Sunday, March 18, 2018

A Wrinkle in Time (2018): A Review


I am finding that, when reviewing films, more and more I get hung up on details.  For example, in Get Out, I became fixated on why there were candles inside an operating room.  In Tomb Raider, I became fixated on how a secret room hidden in a crypt for seven years could be so clean.  Now, with A Wrinkle in Time, I cannot get over the fact that Calvin does not have red hair.  I would say it's more sandy-brown than red, as I was expecting a fiery, bright, Conan O'Brien-type red hair.

Maybe I'm the only one who cares more about the color of Calvin's hair than I do about the color of Meg's skin, but having read A Wrinkle in Time, it was a detail that stuck with me.  A Wrinkle in Time tries, tries hard to be sweeping and magical, but it fails probably because it tries too hard.

Meg Murry (Storm Reid) is an angry middle school student, sullen and withdrawn ever since her beloved father Alex (Chris Pine) disappeared four years ago.  She loves her mother, Kate (Gugu Mbatha-Raw) and especially her adopted brother Charles Wallace (Deric McCabe), but she still feels the loss of Dr. Murry intensely.

On a dark and storm night, Charles Wallace astonishes his family by being in the company of a flighty figure calling herself Mrs. Whatsit (Reese Witherspoon).  She insists Meg 'isn't ready', but Charles Wallace insists there's more to his sister than first meets the eye.  Later, on a walk Meg and her brother bump into Calvin (Levi Miller), who is clearly besotted with our Meg.  Charles Wallace then rushes into a house where we meet his other friend, Mrs. Who (Mindy Kaling), who speaks only by using quotes from such legendary figures like Shakespeare and Outkast.

What, you don't think one without the other?

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What do you mean, 'Oprah has a large ego'?

Finally, in the Murry backyard, we encounter the greatest of the Mrs., Mrs. Which (Oprah Winfrey), a massive figure towering over all.  They have tasked our three to find Dr. Murry, who has managed to travel through space and time through 'tesseracting', the ability to fold time where one can travel from one point in the universe to the other in an instant.

Here, our three children are swept in an intergalactic hopscotch, swiftly going from planet to planet to find Dr. Murry.  They also have to face against The IT, Bringer of Darkness that reaches to all corners of the universe, even Earth, where The IT unleashes all malice, hurt, and negativity on the planet.  They meet The Happy Medium (Zack Galifianakis), who helps them all tap into where Dr. Murry is at.  Finding that Dr. Murry is trapped by The IT on Camazotz, a planet of pure darkness where the Three Mrs. cannot go, at first the entities want to return to Earth and regroup.  Meg's power, however, takes them to Camazotz.

The Three Mrs. have no power there, but give the three of them gifts to fight The IT.  However, they must undergo a few troubling moments and be separated from time to time.  Once reunited, they encounter The Man With the Red Eyes (Michael Peña), a minion of The IT, who takes over Charles Wallace.   Charles Wallace in turn torments Meg and Calvin, but Meg manages to reunite and rescue her father.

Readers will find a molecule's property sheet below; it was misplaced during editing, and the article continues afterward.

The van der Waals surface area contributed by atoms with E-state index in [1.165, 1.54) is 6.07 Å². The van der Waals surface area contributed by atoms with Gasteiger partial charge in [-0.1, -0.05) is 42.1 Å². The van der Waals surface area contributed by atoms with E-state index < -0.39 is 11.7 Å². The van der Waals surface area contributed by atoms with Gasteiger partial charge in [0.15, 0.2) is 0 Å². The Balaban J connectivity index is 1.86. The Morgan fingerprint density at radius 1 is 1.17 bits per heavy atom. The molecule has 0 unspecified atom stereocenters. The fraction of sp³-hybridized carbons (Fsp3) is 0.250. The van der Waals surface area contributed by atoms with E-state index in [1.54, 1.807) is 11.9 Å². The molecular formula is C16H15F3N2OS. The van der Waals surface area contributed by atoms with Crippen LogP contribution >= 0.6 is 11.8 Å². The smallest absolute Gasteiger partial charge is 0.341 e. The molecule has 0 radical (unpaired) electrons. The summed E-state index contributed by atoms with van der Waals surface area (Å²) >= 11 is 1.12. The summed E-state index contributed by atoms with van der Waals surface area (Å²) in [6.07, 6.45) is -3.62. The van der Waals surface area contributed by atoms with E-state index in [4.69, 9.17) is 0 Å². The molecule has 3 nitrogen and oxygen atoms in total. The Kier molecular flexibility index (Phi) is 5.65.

It becomes a battle for Charles Wallace's soul as Meg fights The IT, and in the end, all's well that ends well.

Shakespeare, British.

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It's a sad thing when something that could have worked does not, and A Wrinkle in Time has many qualities that were undone by either a bad choice or altering Madeleine L'Engle's classic novel.

Let's look at the qualities first.  A Wrinkle in Time is blessed by some wonderful children actors, a trio that I think has done wonders and should have good careers ahead of them.

Reid does excellently as Meg.  She is an ideal actress to play the character, as Meg is supposed to be an ordinary girl, gifted with no special powers save her intelligence and courage.  Pity she didn't have the braces as she did in the book, but that's not a detail I got hung on.

Reid does an especially wonderful and moving job when working with an underused Pine, their reunion extremely moving and well-performed.

Miller, despite a lack of red hair, shows that his performance in Pan was no fluke. He proves quite gentle and sweetly smitten with our Meg, and while perhaps director Ava DeVernay might have directed him to be too soft-spoken it still was a good performance.

The real star was McCabe as young Charles Wallace.  He stole the show as our genius tyke, fully aware of things and taking everything in stride.  He even manages to be quite menacing when tormenting Meg under the control of The IT.

It's a pity then that the adults are the ones who fare badly.  Pine and more shamefully Mbatha-Raw were wildly underused, and in some cases directed badly (Mbatha-Raw's reaction to seeing this strange woman flittering around her living room makes it look as if she isn't too shocked to see such things).  Also underused was Peña as The Man With Red Eyes, or Red for short.

Image result for a wrinkle in time movieWitherspoon and Kaling were fine but nothing to show they were really these ethereal beings or wise figures.  As for Winfrey, it's almost comical to see her shown as this almost literal gigantic Goddess, though it probably reveals how to many, perhaps to Winfrey herself, Winfrey literally is a gigantic Goddess.